Warner residents to vote on select board expansion to five members
|Published: 02-12-2024 10:28 AM
Christine Frost recognizes the many duties of a select board member in Warner. Sometimes they need to know the role of a town librarian. Other times, they’re a town historian. And they’re often equal parts rule-setter and follower. She believes it’s a responsibility and workload that’s too great to divide among three people.
So on the ballot at Town Meeting in March, Warner residents will vote on a citizens’ petition to increase the board to five members.
“It is an enormous job that really could be spread among other people,” said Frost at a select board public hearing for the proposal last week. “Having more people with more in-depth knowledge of how the town is run would be super beneficial not only for the town but for everybody in the town to have more people that you could actually go to to get information.”
Similar to other citizens’ petitions, 25 signatures were required to place the warrant article on the Town Meeting ballot. But unlike other proposals, New Hampshire state law spells out the process for expanding a select board, writing a script for towns to follow when considering this option.
The language in the RSA is simple: “Are you in favor of increasing the board of selectmen to 5 members?”
The process, though, is more complicated.
Once the petition is submitted, the select board must hold a public hearing within 10 days (but no later than the Thursday before Town Meeting).
If the motion is passed at Town Meeting, the changes do not take effect until the following year – when three names would appear on the ballot for two, three-year terms, and one, one-year term, to bring the board to five members.
And at any point, a petition following the same process can be brought forward to reduce the select board size from five back to three.
Although the state standard is for a three-person select board, doing so means that if two members see each other about town a meeting, a quorum is formed and no town business can be discussed outside of a posted, public meeting.
By state law, the role of a town administrator varies from a town manager. The administrator, which Warner has, is intended to serve as an aide to the select board, helping them carry out town business but with no authority to conduct business themselves. A manager, however, serves as the administrative lead of all town departments and can hire, fire and set salaries for employees.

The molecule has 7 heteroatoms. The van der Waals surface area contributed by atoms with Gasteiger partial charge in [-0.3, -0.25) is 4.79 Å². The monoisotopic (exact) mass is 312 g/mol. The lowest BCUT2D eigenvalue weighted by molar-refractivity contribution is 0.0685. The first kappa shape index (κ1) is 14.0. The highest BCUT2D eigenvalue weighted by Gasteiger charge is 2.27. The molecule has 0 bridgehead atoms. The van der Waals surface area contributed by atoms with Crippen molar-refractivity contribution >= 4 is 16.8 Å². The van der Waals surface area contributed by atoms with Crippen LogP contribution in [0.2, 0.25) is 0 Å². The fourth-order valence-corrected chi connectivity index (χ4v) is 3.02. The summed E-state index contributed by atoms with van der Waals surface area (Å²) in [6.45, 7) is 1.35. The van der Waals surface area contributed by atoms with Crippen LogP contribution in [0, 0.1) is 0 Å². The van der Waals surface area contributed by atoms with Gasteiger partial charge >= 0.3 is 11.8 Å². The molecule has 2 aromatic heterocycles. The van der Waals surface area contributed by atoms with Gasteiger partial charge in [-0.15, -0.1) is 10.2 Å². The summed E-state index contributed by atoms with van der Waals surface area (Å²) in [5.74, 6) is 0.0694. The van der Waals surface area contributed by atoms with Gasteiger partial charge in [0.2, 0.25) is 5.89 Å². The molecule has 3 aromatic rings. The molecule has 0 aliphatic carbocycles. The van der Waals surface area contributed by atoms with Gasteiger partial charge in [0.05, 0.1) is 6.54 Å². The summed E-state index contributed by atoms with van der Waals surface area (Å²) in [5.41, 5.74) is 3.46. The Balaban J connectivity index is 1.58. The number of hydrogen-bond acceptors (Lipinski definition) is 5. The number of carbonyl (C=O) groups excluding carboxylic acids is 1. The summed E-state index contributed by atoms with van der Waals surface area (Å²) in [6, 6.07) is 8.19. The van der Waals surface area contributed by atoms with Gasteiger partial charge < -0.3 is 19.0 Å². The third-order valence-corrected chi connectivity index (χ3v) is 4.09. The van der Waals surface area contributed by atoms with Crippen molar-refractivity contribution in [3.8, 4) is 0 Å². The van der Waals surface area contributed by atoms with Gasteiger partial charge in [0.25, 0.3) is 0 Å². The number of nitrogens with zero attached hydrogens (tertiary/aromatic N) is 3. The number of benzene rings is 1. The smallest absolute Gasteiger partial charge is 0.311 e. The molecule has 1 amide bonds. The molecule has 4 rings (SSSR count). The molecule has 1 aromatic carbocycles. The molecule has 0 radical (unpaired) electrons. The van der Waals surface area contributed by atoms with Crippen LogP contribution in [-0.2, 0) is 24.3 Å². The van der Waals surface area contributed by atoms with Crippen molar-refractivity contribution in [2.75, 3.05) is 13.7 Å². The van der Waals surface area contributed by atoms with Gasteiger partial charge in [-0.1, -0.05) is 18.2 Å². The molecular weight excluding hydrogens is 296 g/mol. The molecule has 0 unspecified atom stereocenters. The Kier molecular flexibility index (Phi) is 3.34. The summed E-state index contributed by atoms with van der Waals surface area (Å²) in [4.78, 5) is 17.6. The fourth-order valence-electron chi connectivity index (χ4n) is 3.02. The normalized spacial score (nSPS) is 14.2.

The structure of three select board members puts pressure on a town administrator to serve more in the managerial role, said Frost.
Yet in recent years, the town has had turnover in maintaining a three-person board, said James Gaffney.
“We struggle just to fill the positions come election time year after year after year,” he said. “So if we expand that to five people, I have concerns that there won’t be anyone to run and we are just going to run into the same situation.”
Select board resignations and appointments consumed town affairs over the summer.
Frost first stepped into the role to fill the spot of someone who resigned ahead of Town Meeting in 2022. She then ran for a three-year term, but tendered her own resignation in July.
Following Frost’s resignation, Jody Sloane, another select board member at the time, also resigned. That left Harry Seidel the lone member, and he petitioned Merrimack Superior Court to appoint Faith Minton to the board to restore a quorum.
Together, Minton and Seidel filled the remaining seat, selecting Allan Brown to serve as the third member.
Both Minton and Brown will finish their terms at Town Meeting. The town will then elect two new members to join Seidel.
Minton has filed to remain on the board for the open one-year position. Michael Smith and Karen Coyne, who both put their names forward to fill the third seat in August, have also filed to be on the ballot at Town Meeting.
Coyne will run against Minton for the one-year position, while Smith put his name forward for the three-year seat.
In making the pitch for the board expansion, Frost pointed to neighboring towns with five-person boards like Henniker. Last year, residents in Andover also voted to increase their board size.
However, all three select board members in Warner voted to not recommend this warrant article on the Town Meeting ballot.
For Minton, it’s an unnecessary change at this time for the town, she said. And Seidel noted that an increased board would make decision-making more cumbersome and meeting times longer.
Brown knew the workload when he volunteered to step up in August. He’d previously served on the select board from 2014 to 2017. And the commitment and time should be known to people who put their name on the ballot for the role, he said.
“If you take this job you ought to be willing to do the work,” he said. “It’s a lot of work. It takes a lot of time… So when you sign up for the role you want to be prepared to fulfill the commitment.”